The way Chillingworth “scrutinized his patient carefully, both as he saw him in his ordinary life….. and as he appeared when thrown amidst other moral scenery...might call out something new to the surface of his character. While “it was a physician that he presented himself, and such was cordially received”, many people still have their doubts about him. Since Chillingworth is curious about Dimmesdale’s problems, he made “an arrangement by which the two were lodged in the same house; so that every eeb and flow of the minister’s life-tide might pass under the eye of his anxious and attached physician.” He wants so deeply to know what Dimmesdale is hiding, that he convinces Dimmesdale’s friends to let them live together, even though Dimmesdale is not truly sick; maybe sick of himself, but
The Hidden Sin and The Revealed Sin As humans, we live in the that are brimming with sins and evil desire. As the creator of all the creatures, God, sent his only son to save the people from the control of devil. The only thing we have to do is to acknowledge our mistake. Bible teach us that we should tell the truth to God and your neighbors, and God will forgive you. But people are worse, they not only hide the sin and their evil behaviors but also try to deny it.
At first Chillingworth is portrayed through the introduction as a civil man, almost feel sorry for him for the fact that his wife cheated on him, and that she is now imprisoned, Hester even calls him, “the Black Man that haunts the forest round about [the town],”(Hawthorne 94), however, these words foreshadow the dive to insanity Chillingworth later takes after he sets his sights on revenge. Although Chillingworth’s arrival to Massachusetts is not a happy one, the reader can’t feel bad for Chillingworth because during his conversation with Hester, Chillingworth didn’t approach Hester with the intent on being a good husband, but rather as a physician. The lack of love Chillingworth displays to Hester, sheds light onto the how riddled with guilt Chillingworth really is, the mere opposition to comfort her, provides Chillingworth’s first step towards his mental downfall. Some people may argue that Chillingworth never saw a downfall into his own mental state, and that he was passing the punishment that Dimmesdale had deserved. However, the punishments that Dimmesdale was receiving was more torture than anything else, which exemplifies the civility he has lost.
Throughout the passage from The Scarlet Letter, Hawthorne uses Hester’s baby, Pearl, to illuminate the theme of beauty in a dark place. Once released from prison, Hester, an adulterer, becomes a public spectacle. Through this hard time, Hester has her daughter Pearl to soothe her and to bring her strength and hope for a better future. By using vivid imagery and juxtaposition, Hawthorne depicts Pearl as Hester’s happiness, light, and beauty during a sad and lonely time. While in Prison, Hester is all alone and depressed.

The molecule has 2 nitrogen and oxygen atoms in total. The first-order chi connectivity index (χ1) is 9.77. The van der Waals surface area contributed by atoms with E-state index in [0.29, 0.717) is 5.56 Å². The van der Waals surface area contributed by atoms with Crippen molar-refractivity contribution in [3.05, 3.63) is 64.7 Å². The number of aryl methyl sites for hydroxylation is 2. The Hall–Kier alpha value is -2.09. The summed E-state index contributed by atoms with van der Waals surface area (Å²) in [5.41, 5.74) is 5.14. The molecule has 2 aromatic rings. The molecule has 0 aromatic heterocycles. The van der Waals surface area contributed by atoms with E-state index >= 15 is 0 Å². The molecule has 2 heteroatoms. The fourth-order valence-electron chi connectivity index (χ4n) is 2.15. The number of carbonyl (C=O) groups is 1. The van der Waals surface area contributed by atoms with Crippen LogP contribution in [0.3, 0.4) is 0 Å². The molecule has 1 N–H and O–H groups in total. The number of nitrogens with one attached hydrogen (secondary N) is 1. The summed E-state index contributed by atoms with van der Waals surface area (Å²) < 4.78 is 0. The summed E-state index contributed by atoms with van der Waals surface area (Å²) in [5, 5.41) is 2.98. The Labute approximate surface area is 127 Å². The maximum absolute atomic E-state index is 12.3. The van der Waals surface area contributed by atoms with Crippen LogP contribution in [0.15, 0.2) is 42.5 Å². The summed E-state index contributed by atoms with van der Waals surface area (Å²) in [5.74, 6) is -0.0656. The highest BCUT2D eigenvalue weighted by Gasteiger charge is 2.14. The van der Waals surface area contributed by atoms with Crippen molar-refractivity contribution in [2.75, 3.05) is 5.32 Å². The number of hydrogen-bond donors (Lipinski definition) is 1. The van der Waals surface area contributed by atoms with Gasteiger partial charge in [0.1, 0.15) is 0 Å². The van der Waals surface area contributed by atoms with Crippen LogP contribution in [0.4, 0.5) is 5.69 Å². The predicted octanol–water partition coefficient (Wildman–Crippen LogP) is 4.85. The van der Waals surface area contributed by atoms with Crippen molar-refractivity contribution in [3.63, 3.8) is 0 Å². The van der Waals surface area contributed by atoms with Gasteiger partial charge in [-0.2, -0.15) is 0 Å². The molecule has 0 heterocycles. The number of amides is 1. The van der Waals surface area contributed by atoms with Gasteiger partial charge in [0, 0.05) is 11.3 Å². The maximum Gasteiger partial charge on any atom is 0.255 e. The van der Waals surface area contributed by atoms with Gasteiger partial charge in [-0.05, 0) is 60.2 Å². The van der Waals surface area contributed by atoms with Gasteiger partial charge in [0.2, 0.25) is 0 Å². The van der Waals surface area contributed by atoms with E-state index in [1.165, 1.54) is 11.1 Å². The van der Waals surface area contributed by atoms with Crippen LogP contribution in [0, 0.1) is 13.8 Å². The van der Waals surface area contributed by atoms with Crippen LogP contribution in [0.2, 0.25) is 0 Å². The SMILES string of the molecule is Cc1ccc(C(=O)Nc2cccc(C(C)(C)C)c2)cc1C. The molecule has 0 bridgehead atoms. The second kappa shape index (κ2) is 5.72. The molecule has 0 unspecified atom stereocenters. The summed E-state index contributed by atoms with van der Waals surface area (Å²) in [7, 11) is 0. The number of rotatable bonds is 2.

The reader is especially made aware of Dimmesdale's mental state in the eleventh chapter, “His inward trouble drove him to practices more in accordance with the old, corrupted faith of Rome, than with the better light of the church in which he had been born and bred” . This suggests that he is racked with immense guilt and shame at the falsehood he is living and suggests that he is physically abusing himself as a result of this guilt. This directly contradicts Chillingworth's mental state of fury and vengeance that he falls deeper into as the story progresses. These two characters also hold striking incongruities as to what drives them onward as the account
Hawthorne immediately corrects himself, and says that Chillingworth is more like “a sexton delving into a grave, possibly in quest of a jewel that had been buried on the dead man’s bosom” (125). These comparisons of Chillingworth to a miner and a sexton, and the truth to gold and a jewel emphasizes this obsession that Chillingworth must finding the truth. Chillingworth is “the leech” and he 's by Dimmesdale’s side making him sick. The longer Chillingworth stays with Dimmesdale, the worse Dimmesdale’s condition gets. This is his newfound passion and his persistence won’t allow him to end this hunt for the truth.
It was not, indeed, precisely that which he had laid out for himself to tread. Calm, gentle, passionless, as he appeared, there was yet, we fear, a quiet depth of malice, hitherto latent, but active now, in this unfortunate old man, which led him to imagine a more intimate revenge than any mortal had ever wreaked upon an enemy.” (107.) Roger Chillingworth spent his entire life attempting getting revenge on Dimsdale for what he did to his wife. Chillingworth didn’t just want to hurt Dimmesdale but destroy him emotionally.
Even though the Puritans may have designated the letter as a representation of sin, Hester’s renewed sense of pride does not want society to define the A for her. Rather Hester wants to define it herself and by doing so she develops responsibility and power over her own actions. Because Hester has the power to change who she is, she also has the power to change what the Scarlet Letter represents. By letting the letter be “embroidered with gold thread” readers are able to see how for Hester sin is not something to be fearful of; furthermore, it allows one to see how Hester has developed into an independent individual who accepts who she is and the situation she is presented with. Hester’s lover unfortunately